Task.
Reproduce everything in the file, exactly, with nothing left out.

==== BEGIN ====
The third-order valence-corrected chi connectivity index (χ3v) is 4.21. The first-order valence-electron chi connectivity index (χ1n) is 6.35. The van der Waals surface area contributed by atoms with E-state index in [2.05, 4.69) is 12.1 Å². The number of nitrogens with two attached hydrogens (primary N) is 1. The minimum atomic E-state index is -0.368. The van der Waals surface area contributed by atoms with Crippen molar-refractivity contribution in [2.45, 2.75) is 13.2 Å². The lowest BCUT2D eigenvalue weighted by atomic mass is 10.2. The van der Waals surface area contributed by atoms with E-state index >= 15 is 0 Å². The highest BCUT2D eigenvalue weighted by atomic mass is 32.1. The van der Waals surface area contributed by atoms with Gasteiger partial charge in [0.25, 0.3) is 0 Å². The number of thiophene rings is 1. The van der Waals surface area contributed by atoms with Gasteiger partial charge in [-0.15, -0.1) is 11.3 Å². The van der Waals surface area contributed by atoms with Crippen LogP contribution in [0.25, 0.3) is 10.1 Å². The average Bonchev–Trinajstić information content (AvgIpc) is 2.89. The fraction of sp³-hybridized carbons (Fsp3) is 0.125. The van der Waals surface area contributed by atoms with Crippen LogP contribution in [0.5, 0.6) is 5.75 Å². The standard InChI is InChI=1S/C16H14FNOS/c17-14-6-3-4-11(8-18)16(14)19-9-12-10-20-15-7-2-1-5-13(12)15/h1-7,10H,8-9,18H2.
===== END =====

The third-order valence-corrected chi connectivity index (χ3v) is 4.21. The first-order valence-electron chi connectivity index (χ1n) is 6.35. The van der Waals surface area contributed by atoms with E-state index in [2.05, 4.69) is 12.1 Å². The number of nitrogens with two attached hydrogens (primary N) is 1. The minimum atomic E-state index is -0.368. The van der Waals surface area contributed by atoms with Crippen molar-refractivity contribution in [2.45, 2.75) is 13.2 Å². The lowest BCUT2D eigenvalue weighted by atomic mass is 10.2. The van der Waals surface area contributed by atoms with E-state index >= 15 is 0 Å². The highest BCUT2D eigenvalue weighted by atomic mass is 32.1. The van der Waals surface area contributed by atoms with Gasteiger partial charge in [0.25, 0.3) is 0 Å². The number of thiophene rings is 1. The van der Waals surface area contributed by atoms with Gasteiger partial charge in [-0.15, -0.1) is 11.3 Å². The van der Waals surface area contributed by atoms with Crippen LogP contribution in [0.25, 0.3) is 10.1 Å². The average Bonchev–Trinajstić information content (AvgIpc) is 2.89. The fraction of sp³-hybridized carbons (Fsp3) is 0.125. The van der Waals surface area contributed by atoms with Crippen LogP contribution in [0.5, 0.6) is 5.75 Å². The standard InChI is InChI=1S/C16H14FNOS/c17-14-6-3-4-11(8-18)16(14)19-9-12-10-20-15-7-2-1-5-13(12)15/h1-7,10H,8-9,18H2.